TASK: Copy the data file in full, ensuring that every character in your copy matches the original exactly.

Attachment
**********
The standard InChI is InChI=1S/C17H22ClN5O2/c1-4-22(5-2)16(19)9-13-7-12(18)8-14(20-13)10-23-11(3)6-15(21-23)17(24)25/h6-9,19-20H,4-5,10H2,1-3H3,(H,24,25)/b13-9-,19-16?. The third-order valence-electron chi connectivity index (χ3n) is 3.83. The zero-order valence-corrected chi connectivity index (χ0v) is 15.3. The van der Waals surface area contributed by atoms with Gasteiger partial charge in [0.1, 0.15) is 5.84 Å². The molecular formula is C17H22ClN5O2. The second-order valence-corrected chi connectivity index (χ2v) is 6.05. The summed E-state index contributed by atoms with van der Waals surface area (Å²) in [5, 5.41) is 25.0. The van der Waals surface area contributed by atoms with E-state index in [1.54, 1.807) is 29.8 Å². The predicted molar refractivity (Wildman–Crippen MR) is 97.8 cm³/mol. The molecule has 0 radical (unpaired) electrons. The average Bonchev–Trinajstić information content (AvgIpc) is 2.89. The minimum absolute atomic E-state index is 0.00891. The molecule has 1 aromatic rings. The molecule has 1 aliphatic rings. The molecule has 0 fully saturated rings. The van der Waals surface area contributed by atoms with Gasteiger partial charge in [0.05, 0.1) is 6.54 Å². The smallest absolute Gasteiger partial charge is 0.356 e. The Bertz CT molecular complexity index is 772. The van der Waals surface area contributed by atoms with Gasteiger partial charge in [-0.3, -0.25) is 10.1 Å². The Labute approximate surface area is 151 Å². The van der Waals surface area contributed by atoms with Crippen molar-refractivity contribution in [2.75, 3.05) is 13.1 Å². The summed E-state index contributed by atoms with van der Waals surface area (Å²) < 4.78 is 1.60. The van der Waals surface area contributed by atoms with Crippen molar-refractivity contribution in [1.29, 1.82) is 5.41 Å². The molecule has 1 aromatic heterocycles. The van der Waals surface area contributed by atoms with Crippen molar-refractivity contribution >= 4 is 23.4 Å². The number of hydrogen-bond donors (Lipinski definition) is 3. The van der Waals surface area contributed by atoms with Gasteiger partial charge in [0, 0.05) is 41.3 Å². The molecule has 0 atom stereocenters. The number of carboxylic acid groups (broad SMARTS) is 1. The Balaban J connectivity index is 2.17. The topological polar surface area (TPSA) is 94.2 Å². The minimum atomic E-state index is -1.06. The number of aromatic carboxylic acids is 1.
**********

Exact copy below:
The standard InChI is InChI=1S/C17H22ClN5O2/c1-4-22(5-2)16(19)9-13-7-12(18)8-14(20-13)10-23-11(3)6-15(21-23)17(24)25/h6-9,19-20H,4-5,10H2,1-3H3,(H,24,25)/b13-9-,19-16?. The third-order valence-electron chi connectivity index (χ3n) is 3.83. The zero-order valence-corrected chi connectivity index (χ0v) is 15.3. The van der Waals surface area contributed by atoms with Gasteiger partial charge in [0.1, 0.15) is 5.84 Å². The molecular formula is C17H22ClN5O2. The second-order valence-corrected chi connectivity index (χ2v) is 6.05. The summed E-state index contributed by atoms with van der Waals surface area (Å²) in [5, 5.41) is 25.0. The van der Waals surface area contributed by atoms with E-state index in [1.54, 1.807) is 29.8 Å². The predicted molar refractivity (Wildman–Crippen MR) is 97.8 cm³/mol. The molecule has 0 radical (unpaired) electrons. The average Bonchev–Trinajstić information content (AvgIpc) is 2.89. The minimum absolute atomic E-state index is 0.00891. The molecule has 1 aromatic rings. The molecule has 1 aliphatic rings. The molecule has 0 fully saturated rings. The van der Waals surface area contributed by atoms with Gasteiger partial charge in [0.05, 0.1) is 6.54 Å². The smallest absolute Gasteiger partial charge is 0.356 e. The Bertz CT molecular complexity index is 772. The van der Waals surface area contributed by atoms with Gasteiger partial charge in [-0.3, -0.25) is 10.1 Å². The Labute approximate surface area is 151 Å². The van der Waals surface area contributed by atoms with Crippen molar-refractivity contribution in [2.75, 3.05) is 13.1 Å². The summed E-state index contributed by atoms with van der Waals surface area (Å²) < 4.78 is 1.60. The van der Waals surface area contributed by atoms with Crippen molar-refractivity contribution in [1.29, 1.82) is 5.41 Å². The molecule has 1 aromatic heterocycles. The van der Waals surface area contributed by atoms with Crippen molar-refractivity contribution >= 4 is 23.4 Å². The number of hydrogen-bond donors (Lipinski definition) is 3. The van der Waals surface area contributed by atoms with Gasteiger partial charge in [0, 0.05) is 41.3 Å². The molecule has 0 atom stereocenters. The number of carboxylic acid groups (broad SMARTS) is 1. The Balaban J connectivity index is 2.17. The topological polar surface area (TPSA) is 94.2 Å². The minimum atomic E-state index is -1.06. The number of aromatic carboxylic acids is 1.